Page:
Was Kim Jong-Nam Assassination Sanctioned By Brother Kim Jong-Un?

February 14, 2017

Kim Jong-nam, oldest son of the late Kim Jong-Il and Song Hye-rim, and the oldest brother to North Korea's current leader Kim Jong-un was allegedly assassinated by two women believed to be North Korean Spies Monday at Kuala Lumpur's, Airport in Malaysia.  


Numerous reports including sources from inside the South Korean Government and South Korean television have issued statements, confirming that an incident had taken place Monday, at Kuala Lumpur's Airport in which Kim Jong-nam, was assassinated by needles filled with poison.  Authorities are currently looking for the two women believed to have carried out the assassination.



South Korean Acting President Hwang Kyo-ahn along with the National Security Council (NSC), have been informed of Nam's alleged assassination.  However, South Korea’s Blue House was unable to immediately give comment on the issue when contacted.


Kim Jong-nam born May 10, 1971, in Pyongyang, was for a decade, seen as the likely successor to the DPRK’s hereditary political system.  Until he fell out of favor with his father in 2001, after a widely publicized incident.  One in which he and his family tried to enter Japan using fake passports, allegedly so they could visit Tokyo's Disneyland.  After the 2001, father-son fallout, Kim Jong-Il wasted little time to begin grooming Kim Jong-un to take his older brother's place, as the future leader of North Korea.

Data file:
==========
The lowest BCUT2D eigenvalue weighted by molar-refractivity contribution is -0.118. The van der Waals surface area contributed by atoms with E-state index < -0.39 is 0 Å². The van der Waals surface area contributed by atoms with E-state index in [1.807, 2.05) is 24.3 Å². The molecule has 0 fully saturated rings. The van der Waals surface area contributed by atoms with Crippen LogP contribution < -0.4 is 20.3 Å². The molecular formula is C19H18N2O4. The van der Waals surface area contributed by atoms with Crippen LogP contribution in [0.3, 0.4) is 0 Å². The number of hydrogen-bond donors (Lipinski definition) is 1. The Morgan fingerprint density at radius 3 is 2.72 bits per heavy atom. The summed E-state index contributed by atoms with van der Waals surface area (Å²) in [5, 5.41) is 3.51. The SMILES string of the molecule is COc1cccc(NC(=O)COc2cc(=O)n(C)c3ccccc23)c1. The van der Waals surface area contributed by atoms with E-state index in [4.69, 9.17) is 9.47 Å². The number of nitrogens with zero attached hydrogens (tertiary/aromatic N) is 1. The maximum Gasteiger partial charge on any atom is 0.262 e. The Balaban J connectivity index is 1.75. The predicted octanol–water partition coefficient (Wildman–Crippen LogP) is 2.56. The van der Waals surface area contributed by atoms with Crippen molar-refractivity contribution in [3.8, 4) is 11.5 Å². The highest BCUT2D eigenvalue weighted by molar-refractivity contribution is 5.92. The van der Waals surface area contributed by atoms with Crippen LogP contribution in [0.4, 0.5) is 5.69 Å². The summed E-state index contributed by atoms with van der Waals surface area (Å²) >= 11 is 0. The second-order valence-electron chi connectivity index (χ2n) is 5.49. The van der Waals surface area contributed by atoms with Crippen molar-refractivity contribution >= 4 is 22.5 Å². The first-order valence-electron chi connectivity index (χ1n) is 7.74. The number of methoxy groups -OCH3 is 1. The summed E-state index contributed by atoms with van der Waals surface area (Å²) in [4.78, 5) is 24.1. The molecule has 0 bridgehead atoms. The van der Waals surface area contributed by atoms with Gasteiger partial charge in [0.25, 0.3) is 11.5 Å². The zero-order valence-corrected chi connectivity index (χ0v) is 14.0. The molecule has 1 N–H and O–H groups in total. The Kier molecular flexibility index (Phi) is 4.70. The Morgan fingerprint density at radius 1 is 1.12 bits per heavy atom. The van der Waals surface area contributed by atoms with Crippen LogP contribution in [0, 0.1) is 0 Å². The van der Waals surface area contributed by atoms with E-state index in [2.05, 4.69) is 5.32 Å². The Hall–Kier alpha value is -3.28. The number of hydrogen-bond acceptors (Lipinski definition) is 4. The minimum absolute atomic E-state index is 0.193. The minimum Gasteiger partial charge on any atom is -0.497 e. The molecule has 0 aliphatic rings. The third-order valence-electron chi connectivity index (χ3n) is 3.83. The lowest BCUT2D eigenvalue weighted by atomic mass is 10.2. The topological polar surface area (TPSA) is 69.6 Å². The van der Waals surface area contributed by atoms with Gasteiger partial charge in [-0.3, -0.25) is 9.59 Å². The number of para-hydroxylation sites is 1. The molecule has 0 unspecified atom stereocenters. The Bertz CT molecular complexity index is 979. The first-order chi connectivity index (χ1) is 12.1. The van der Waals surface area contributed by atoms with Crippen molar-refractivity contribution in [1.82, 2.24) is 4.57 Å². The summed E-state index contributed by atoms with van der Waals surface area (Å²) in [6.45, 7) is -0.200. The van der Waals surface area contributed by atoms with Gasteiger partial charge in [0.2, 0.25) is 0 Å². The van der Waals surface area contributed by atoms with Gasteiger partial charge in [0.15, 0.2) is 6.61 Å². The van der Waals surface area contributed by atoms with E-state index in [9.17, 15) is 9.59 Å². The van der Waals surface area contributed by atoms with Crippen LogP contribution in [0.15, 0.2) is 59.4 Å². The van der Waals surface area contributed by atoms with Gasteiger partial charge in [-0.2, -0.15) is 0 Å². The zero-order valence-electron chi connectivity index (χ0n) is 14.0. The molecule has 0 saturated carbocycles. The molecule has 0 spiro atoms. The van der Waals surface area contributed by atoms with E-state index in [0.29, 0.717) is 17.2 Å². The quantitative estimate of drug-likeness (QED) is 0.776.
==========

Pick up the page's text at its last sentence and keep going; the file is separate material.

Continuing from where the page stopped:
Nam, living in semi-exile in China was seen as an outspoken critic of his family’s rule. More than once he predicted his expectations that his brother would “fail” as North Korea's Leader, and called for economic reforms in his home country. Calling the dynastic succession “a joke to the outside world”  and predicting that North Korea's political system would fail within a short time.  Apparently, Nam's son, Kim Han-sol in a 2012 interview expressed his concerns and regret about North Korea’s human rights and called for the reunification of the Peninsula.


It is also now obvious that North Korea has been monitoring Kim Jong-nam's movements as well as those of his family.  Recent reports have placed him traveling to both Singapore and Malaysia.


If Kim Jong-nam was assassinated, this is the most distinguishable execution of one of the North Korea's ruling family members since the death of Jang Song-thaek in 2013.


Kim Jong Nam has murdered - ANC Report, http://www.ancreport.com/report/kim-jong-nam-murdered/ (accessed February 14, 2017).

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